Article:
Land trusts typically do not supply the capital to purchase a CE, but they are often the deed grantee, which means they become responsible to ensure that the rights removed from the property are never exercised or used again. Government entities can also be the grantee, but regardless of whether the funder is public or private, land trusts usually become the funders’ agent to provide services to carry out the necessary tasks in a CE transaction like compiling a baseline report, administering funds to help a seller resolve title issues and commissioning an appraisal.
The money to purchase a CE comes from public programs and private foundations. Land trusts can be great advocates so long as their public charter is aligned with the needs of the landowner’s needs. For example if a land trust’s charter is about protecting agriculture and open space, there may be an opportunity for advocacy.
Land trusts can be great advocates in fundraising and garnering public support, but any land trust has a gross conflict of interest advising a landowner, both in terms of CE restriction and price. In addition it’s very rare for a land trust to have any practical understanding of agriculture, so in addition to the conflicts of interest, there’s usually a significant void of competency as well. Agricultural competency means a deep understanding of its complexity, particularly when it comes to red tape and regulations. If a land trust is charged with providing CE advise or drafting and negotiating a CE deed, keep in mind that in order to obtain funding, the funders’ goals must be incorporated in some way in the CE deed. How well that is done and how functional the ability for a farm or ranch to continue to exist after the CE conveyance, has everything to do with the negotiator’s passion for and skill in protecting agriculture, and that can only come from an understanding of its hardships and complexities.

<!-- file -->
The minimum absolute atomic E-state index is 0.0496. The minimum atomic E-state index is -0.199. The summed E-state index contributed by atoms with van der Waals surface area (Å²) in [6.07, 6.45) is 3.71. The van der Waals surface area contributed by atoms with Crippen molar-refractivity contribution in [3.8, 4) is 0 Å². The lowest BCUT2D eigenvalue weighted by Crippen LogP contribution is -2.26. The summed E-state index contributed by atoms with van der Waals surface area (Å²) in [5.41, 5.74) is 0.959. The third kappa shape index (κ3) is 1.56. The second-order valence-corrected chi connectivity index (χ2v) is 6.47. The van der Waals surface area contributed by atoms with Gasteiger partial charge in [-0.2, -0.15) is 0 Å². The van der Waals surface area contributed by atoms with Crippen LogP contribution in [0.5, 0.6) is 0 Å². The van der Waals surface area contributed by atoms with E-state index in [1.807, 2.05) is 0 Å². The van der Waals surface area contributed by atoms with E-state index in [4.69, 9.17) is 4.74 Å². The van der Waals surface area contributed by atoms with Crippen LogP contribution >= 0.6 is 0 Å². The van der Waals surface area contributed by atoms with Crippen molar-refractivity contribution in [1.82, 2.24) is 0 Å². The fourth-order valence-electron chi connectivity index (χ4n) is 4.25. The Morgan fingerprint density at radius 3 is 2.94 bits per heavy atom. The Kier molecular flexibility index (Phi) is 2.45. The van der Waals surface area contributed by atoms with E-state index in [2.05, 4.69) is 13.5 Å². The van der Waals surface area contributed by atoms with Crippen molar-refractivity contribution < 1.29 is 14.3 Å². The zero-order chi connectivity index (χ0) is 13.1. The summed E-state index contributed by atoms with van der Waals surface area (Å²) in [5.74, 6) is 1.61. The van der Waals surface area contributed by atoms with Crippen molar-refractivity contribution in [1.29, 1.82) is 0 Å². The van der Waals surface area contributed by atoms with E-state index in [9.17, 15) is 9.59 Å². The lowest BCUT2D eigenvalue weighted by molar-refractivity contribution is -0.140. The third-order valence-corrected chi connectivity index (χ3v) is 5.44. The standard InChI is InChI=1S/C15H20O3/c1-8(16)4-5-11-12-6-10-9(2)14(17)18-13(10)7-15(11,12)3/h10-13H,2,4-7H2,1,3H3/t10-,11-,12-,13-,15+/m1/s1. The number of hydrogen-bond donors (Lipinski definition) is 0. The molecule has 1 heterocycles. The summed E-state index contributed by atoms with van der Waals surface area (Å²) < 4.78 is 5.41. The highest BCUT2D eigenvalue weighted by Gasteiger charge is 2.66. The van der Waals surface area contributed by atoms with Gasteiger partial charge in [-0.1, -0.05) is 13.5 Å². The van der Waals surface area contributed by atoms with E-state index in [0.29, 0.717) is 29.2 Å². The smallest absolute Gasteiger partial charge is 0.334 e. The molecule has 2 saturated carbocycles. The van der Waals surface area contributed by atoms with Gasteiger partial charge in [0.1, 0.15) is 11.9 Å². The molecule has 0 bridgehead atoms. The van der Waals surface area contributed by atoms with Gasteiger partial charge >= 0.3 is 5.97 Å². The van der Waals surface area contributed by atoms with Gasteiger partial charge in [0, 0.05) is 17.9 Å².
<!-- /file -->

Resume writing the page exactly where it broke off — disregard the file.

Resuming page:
Land trusts can also be great post-CE advocates of an agricultural land business. There are always opportunities for land trusts to participate in restoration projects and activities, and bridge relationships and connections between farms and communities. This is the greatest opportunity for a land trust to be intimate with land and communities, and their highest calling. But, in order for this kind of husbandry and community stewardship to develop, a land trust must be local.
Although a rare land trust may have significant private sector experience within their staff and board members, If they are perceived to be representing a landowner’s interests, they can loose their charter or their funding source. Land trusts tend to be perceived as landowner advisers, and often take on that role. But a buyer or buyer’s agent advising a seller is simply a lack of fiduciary integrity.